With the start of a new tax-filing season, the Internal Revenue Service (IRS) reminds taxpayers to be aware that identity thieves continue to make attempts to steal money and personal information. And just like any phishing scheme, the dubious message attempts are clever and seem extremely legitimate.
Protect your identity against tax fraud
The deadline to file your 2022 taxes is Tuesday, April 18. The IRS encourages you to file electronically to make the process smoother and file early to beat those who may try to commit identity fraud and steal your money. Because the IRS accepts only one Social Security number (SSN) per tax return, filing early eliminates the threat of a scammer submitting a return in your name using your SSN. Identity thieves depend on trying to get their fraudulent income tax return filed before you file your actual return. Therefore, try to file your return as soon as possible.
To increase security, the IRS offers taxpayers extra protection through the agency’s Identity Protection Personal Identification Number (IP PIN) program. The IP PIN is a six-digit number assigned to eligible taxpayers to verify their identity when submitting their federal tax forms. It also helps to prevent someone from filing a fake return using someone else’s SSN. To date, there are more than 6.6 million taxpayers participating in the IP PIN program.
Be on the lookout for tax-related phishing attacks
Cybercriminals will email, call, text or direct message you to click on a link or share your personal and financial information. Examples include scammers calling you pretending that they are the IRS and demanding you pay your taxes right away or they will arrest you; some phishing emails may explain that your taxes are overdue and you must click and go to a website or open an attachment to process your overdue taxes; and other messages may insist that they need to verify your W-2 and other personal information asking you to send them pictures of your driver’s license, documents and other forms. Remember, any message that creates a strong and threatening sense of urgency is a big indicator of a scam.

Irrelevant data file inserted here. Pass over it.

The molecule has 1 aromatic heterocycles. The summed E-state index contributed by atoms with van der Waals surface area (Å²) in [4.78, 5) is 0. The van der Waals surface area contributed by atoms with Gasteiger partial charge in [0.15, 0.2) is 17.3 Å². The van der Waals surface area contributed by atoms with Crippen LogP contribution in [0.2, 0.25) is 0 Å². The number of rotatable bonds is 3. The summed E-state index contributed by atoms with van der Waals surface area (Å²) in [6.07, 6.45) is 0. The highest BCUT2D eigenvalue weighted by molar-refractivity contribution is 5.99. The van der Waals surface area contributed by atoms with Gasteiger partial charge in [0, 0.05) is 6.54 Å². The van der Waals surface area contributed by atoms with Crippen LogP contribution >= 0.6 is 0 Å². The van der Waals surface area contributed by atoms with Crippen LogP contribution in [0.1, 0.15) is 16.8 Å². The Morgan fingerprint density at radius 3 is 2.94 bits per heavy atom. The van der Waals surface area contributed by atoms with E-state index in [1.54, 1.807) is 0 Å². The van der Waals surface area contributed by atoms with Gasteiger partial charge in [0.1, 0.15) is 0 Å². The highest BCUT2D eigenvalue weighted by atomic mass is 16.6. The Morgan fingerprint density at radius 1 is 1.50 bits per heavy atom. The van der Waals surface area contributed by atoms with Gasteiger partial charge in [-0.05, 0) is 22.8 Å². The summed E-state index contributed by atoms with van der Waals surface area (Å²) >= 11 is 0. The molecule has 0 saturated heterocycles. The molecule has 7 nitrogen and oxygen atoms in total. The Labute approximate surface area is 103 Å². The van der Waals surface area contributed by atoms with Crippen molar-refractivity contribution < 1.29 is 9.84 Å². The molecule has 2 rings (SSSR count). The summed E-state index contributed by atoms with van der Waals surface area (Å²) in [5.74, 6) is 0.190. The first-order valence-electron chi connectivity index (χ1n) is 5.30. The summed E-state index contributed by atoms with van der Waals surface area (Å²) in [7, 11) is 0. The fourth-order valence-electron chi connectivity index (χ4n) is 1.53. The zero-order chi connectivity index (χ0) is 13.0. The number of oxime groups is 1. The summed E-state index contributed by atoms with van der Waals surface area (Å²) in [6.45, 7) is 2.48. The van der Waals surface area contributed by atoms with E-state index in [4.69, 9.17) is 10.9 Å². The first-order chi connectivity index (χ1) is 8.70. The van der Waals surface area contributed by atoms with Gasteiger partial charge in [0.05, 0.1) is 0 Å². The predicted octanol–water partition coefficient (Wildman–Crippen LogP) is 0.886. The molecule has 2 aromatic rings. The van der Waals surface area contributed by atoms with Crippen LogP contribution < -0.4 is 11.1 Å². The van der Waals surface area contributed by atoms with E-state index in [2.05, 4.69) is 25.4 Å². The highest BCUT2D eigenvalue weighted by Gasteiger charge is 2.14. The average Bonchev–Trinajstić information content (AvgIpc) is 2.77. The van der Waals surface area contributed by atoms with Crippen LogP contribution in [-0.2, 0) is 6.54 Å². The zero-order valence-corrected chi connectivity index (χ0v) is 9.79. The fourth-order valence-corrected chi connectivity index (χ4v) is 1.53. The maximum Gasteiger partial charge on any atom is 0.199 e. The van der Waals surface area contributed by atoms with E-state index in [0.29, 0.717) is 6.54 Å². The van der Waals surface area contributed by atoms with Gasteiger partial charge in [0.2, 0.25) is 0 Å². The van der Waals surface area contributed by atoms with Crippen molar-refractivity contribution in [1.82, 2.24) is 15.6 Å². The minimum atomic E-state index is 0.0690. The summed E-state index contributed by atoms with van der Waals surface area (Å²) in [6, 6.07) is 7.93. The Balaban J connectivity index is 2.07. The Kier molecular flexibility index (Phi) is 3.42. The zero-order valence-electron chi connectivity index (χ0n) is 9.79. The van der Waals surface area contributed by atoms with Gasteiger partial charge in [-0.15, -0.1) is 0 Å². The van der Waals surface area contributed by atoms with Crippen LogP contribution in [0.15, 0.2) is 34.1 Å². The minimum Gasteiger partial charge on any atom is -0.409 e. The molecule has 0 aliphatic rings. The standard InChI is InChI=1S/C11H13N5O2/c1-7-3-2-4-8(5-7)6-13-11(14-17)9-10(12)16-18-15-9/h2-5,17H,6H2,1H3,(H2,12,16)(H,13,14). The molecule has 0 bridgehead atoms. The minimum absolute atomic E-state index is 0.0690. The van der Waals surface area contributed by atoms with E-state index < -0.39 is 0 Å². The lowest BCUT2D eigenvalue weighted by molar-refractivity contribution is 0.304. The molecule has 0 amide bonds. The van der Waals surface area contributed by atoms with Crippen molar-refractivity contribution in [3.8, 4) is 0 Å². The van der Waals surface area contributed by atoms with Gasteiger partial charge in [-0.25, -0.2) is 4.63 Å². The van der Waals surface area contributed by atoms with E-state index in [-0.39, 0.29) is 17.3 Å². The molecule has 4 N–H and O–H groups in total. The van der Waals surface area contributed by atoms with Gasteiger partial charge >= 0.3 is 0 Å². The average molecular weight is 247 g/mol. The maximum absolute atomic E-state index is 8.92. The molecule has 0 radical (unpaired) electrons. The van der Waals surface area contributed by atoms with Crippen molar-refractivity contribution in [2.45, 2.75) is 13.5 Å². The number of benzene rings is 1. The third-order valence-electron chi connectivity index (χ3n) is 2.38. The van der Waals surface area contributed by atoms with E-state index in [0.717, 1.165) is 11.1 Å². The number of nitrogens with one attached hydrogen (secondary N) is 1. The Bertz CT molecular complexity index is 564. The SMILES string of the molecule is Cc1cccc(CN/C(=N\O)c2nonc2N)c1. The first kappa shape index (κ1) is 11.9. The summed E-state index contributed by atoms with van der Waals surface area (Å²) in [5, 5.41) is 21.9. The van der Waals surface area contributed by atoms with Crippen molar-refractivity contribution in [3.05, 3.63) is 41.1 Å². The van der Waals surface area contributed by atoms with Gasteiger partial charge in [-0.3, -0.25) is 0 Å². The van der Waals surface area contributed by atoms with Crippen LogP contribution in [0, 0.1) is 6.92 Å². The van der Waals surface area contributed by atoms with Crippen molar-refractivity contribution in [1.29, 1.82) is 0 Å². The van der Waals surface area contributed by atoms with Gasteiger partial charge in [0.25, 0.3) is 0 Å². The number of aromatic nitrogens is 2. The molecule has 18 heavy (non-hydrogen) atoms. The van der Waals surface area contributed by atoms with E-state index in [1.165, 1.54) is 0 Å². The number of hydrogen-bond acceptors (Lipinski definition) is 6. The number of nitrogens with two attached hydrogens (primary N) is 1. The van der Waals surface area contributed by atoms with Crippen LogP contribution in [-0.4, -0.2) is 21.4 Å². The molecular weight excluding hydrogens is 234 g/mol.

Understand how the IRS communicates with taxpayers
The IRS does not initiate contact with taxpayers by phone, email, text message or social media channels to request personal or financial information. The only method the IRS will use through first contact is via mail. If you want to confirm if a message that you received is legitimate, call the IRS directly at 800.829.1040.
Recognize and report the signs of data theft
According to the IRS, tax refund fraud affects hundreds of thousands of U.S. citizens annually. If you clicked a link in a message and shared your personal information, you can file a report with the IRS at IdentityTheft.gov to get a customized recovery plan based on what information you shared. Even if you didn’t lose money to the scam, you can tell the IRS about the suspicious message you received at ReportFraud.ftc.gov.
The official website for the IRS is www.irs.gov. Never use public Wi-Fi to file your taxes — only connect to networks that you trust.
If you have concerns about a suspicious message or need additional information, contact the NC State Help Desk via the NC State IT Service Portal or call 919.515.HELP (4357).